harmonics. Against this, the dc output is close to the average input voltage as opposed to the higher voltage with the reservoir capacitor which is close to the peak input voltage. With suitable approximations, the ripple factor is given by: [Ryder, pp115-117]
where;:* is the angular frequency :* is the
inductanceof the choke
More complex arrangements are possible; the filter can be a LC ladder rather than a simple choke or the filter and the reservoir capacitor can both be used to gain the benefits of both. [Ryder pp117-123] However, use of chokes is deprecated in contemporary designs for economic reasons. A more common solution where good ripple rejection is required is to use a reservoir capacitor to reduce the ripple to something managable and then pass through a
voltage regulatorcircuit. The regulator circuit, as well as regulating the output, will incidentally filter out nearly all of the ripple as long as the minimum level of the ripple waveform does not go below the voltage being regulated to. [Ryder pp353-355]
The majority of power supplies are now switched mode. The filtering requirements for such power supplies are much easier to meet due to the frequency of the ripple waveform being very high. In traditional power supply designs the ripple frequency is either equal to (half-wave), or twice (full-wave) the ac line frequency. With switched mode power supplies the ripple frequency is not related to the line frequency, but is instead related to the frequency of the chopper circuit.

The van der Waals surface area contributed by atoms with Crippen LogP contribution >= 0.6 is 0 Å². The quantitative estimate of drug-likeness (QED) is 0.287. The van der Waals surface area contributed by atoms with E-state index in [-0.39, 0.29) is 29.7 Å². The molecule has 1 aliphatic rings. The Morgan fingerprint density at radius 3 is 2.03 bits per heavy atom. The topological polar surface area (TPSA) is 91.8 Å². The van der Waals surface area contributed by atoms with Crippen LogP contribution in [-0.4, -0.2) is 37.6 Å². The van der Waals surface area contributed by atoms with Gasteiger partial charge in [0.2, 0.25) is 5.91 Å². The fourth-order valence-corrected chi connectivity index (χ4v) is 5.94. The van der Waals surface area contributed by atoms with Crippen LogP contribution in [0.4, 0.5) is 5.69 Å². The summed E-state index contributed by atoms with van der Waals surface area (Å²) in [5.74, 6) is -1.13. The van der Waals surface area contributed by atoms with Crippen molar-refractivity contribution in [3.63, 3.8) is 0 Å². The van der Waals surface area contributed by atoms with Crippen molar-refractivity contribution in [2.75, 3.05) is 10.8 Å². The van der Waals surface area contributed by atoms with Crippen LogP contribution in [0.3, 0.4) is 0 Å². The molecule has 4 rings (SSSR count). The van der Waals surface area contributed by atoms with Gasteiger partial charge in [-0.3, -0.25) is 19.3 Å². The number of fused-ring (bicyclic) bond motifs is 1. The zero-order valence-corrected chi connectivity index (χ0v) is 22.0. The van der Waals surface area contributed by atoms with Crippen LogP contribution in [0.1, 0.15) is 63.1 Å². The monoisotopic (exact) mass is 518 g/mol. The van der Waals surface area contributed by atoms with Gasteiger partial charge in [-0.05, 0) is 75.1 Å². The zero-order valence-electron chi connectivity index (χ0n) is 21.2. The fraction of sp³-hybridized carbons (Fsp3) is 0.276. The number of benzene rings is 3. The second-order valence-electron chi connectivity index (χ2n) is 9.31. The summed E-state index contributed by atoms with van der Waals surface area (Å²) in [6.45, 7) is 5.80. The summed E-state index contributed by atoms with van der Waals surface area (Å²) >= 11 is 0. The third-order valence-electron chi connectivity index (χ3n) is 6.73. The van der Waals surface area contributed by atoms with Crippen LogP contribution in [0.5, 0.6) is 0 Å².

Ripple in the context of the frequency domain is referring to the periodic variation in
insertion losswith frequency of a filter or some other two-port network. Not all filters exhibit ripple, some have monotonically increasing insertion loss with frequency such as the Butterworth filter. Common classes of filter which exhibit ripple are the Tchebyscheff filter, inverse Tchebyscheff filterand the Elliptical filter. [Matthaei et al, pp85-95] The ripple is not usually strictly linearly periodic as can be seen from the example plot. Other examples of networks exhibiting ripple are impedance matchingnetworks that have been designed using Tchebyscheff polynomials. The ripple of these networks, unlike regular filters, will never reach 0dB at minimum loss if designed for optimum transmission across the passbandas a whole.Matthaei et al, pp120-135]
The amount of ripple can be traded for other parameters in the filter design. For instance, the rate of
roll-offfrom the passbandto the stopbandcan be increased at the expense of increasing the ripple without increasing the order of the filter (that is, the number of components has stayed the same). On the other, the ripple can be reduced by increasing the order of the filter while at the same time maintaining the same rate of roll-off.
*Ryder, J D, "Electronic Fundamentals & Applications", Pitman Publishing, 1970.
*Millman-Halkias, "Integrated Electronics", McGraw-Hill Kogakusha, 1972.
*Matthaei, Young, Jones, "Microwave Filters, Impedance-Matching Networks, and Coupling Structures" McGraw-Hill 1964.